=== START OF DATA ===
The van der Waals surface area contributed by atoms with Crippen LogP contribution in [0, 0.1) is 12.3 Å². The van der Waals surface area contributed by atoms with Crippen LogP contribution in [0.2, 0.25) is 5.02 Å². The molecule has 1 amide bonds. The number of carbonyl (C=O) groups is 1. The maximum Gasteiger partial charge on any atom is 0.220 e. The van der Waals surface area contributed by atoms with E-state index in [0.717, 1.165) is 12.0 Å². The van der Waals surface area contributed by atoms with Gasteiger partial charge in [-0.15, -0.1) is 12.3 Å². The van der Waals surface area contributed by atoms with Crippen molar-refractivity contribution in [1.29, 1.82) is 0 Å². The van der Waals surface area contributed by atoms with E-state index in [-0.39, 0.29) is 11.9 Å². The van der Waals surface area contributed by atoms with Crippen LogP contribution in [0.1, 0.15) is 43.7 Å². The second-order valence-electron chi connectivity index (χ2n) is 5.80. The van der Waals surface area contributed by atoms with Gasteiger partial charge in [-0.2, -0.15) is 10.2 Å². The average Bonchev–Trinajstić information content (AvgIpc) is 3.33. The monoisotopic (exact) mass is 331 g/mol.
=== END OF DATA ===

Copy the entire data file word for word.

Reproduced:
The van der Waals surface area contributed by atoms with Crippen LogP contribution in [0, 0.1) is 12.3 Å². The van der Waals surface area contributed by atoms with Crippen LogP contribution in [0.2, 0.25) is 5.02 Å². The molecule has 1 amide bonds. The number of carbonyl (C=O) groups is 1. The maximum Gasteiger partial charge on any atom is 0.220 e. The van der Waals surface area contributed by atoms with E-state index in [0.717, 1.165) is 12.0 Å². The van der Waals surface area contributed by atoms with Gasteiger partial charge in [-0.15, -0.1) is 12.3 Å². The van der Waals surface area contributed by atoms with Crippen molar-refractivity contribution in [1.29, 1.82) is 0 Å². The van der Waals surface area contributed by atoms with E-state index in [-0.39, 0.29) is 11.9 Å². The van der Waals surface area contributed by atoms with Crippen LogP contribution in [0.1, 0.15) is 43.7 Å². The second-order valence-electron chi connectivity index (χ2n) is 5.80. The van der Waals surface area contributed by atoms with Gasteiger partial charge in [-0.2, -0.15) is 10.2 Å². The average Bonchev–Trinajstić information content (AvgIpc) is 3.33. The monoisotopic (exact) mass is 331 g/mol.